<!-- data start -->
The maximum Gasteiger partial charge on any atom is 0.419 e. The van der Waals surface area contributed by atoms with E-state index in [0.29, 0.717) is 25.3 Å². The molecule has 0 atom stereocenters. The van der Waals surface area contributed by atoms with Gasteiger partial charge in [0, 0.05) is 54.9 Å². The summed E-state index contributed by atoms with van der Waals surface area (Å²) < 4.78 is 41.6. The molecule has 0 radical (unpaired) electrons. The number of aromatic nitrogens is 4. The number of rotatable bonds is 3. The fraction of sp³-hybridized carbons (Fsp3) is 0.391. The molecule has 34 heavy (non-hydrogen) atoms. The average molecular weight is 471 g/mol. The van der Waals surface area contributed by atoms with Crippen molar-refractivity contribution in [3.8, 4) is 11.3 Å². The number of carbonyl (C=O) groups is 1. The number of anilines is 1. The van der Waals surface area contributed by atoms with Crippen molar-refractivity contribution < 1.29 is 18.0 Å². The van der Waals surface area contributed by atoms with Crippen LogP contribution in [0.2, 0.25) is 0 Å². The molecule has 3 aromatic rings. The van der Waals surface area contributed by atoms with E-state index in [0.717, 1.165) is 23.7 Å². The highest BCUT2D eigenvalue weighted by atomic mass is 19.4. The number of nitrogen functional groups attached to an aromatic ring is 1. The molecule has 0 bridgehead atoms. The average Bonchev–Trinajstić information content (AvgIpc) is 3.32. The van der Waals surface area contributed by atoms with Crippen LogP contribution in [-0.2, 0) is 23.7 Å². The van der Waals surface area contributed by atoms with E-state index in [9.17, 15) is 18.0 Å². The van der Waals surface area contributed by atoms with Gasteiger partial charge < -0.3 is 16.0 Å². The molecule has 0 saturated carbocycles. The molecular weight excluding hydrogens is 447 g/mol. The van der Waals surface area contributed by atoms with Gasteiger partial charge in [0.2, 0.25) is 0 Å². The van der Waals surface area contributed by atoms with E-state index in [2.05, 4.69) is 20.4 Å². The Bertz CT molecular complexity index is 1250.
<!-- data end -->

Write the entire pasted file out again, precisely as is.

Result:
The maximum Gasteiger partial charge on any atom is 0.419 e. The van der Waals surface area contributed by atoms with E-state index in [0.29, 0.717) is 25.3 Å². The molecule has 0 atom stereocenters. The van der Waals surface area contributed by atoms with Gasteiger partial charge in [0, 0.05) is 54.9 Å². The summed E-state index contributed by atoms with van der Waals surface area (Å²) < 4.78 is 41.6. The molecule has 0 radical (unpaired) electrons. The number of aromatic nitrogens is 4. The number of rotatable bonds is 3. The fraction of sp³-hybridized carbons (Fsp3) is 0.391. The molecule has 34 heavy (non-hydrogen) atoms. The average molecular weight is 471 g/mol. The van der Waals surface area contributed by atoms with Crippen molar-refractivity contribution in [3.8, 4) is 11.3 Å². The number of carbonyl (C=O) groups is 1. The number of anilines is 1. The van der Waals surface area contributed by atoms with Crippen molar-refractivity contribution < 1.29 is 18.0 Å². The van der Waals surface area contributed by atoms with Crippen LogP contribution in [0.2, 0.25) is 0 Å². The molecule has 3 aromatic rings. The van der Waals surface area contributed by atoms with E-state index in [0.717, 1.165) is 23.7 Å². The highest BCUT2D eigenvalue weighted by atomic mass is 19.4. The number of nitrogen functional groups attached to an aromatic ring is 1. The molecule has 0 bridgehead atoms. The average Bonchev–Trinajstić information content (AvgIpc) is 3.32. The van der Waals surface area contributed by atoms with Crippen LogP contribution in [-0.2, 0) is 23.7 Å². The van der Waals surface area contributed by atoms with E-state index in [9.17, 15) is 18.0 Å². The van der Waals surface area contributed by atoms with Gasteiger partial charge < -0.3 is 16.0 Å². The molecule has 0 saturated carbocycles. The molecular weight excluding hydrogens is 447 g/mol. The van der Waals surface area contributed by atoms with Gasteiger partial charge in [0.2, 0.25) is 0 Å². The van der Waals surface area contributed by atoms with E-state index in [2.05, 4.69) is 20.4 Å². The Bertz CT molecular complexity index is 1250.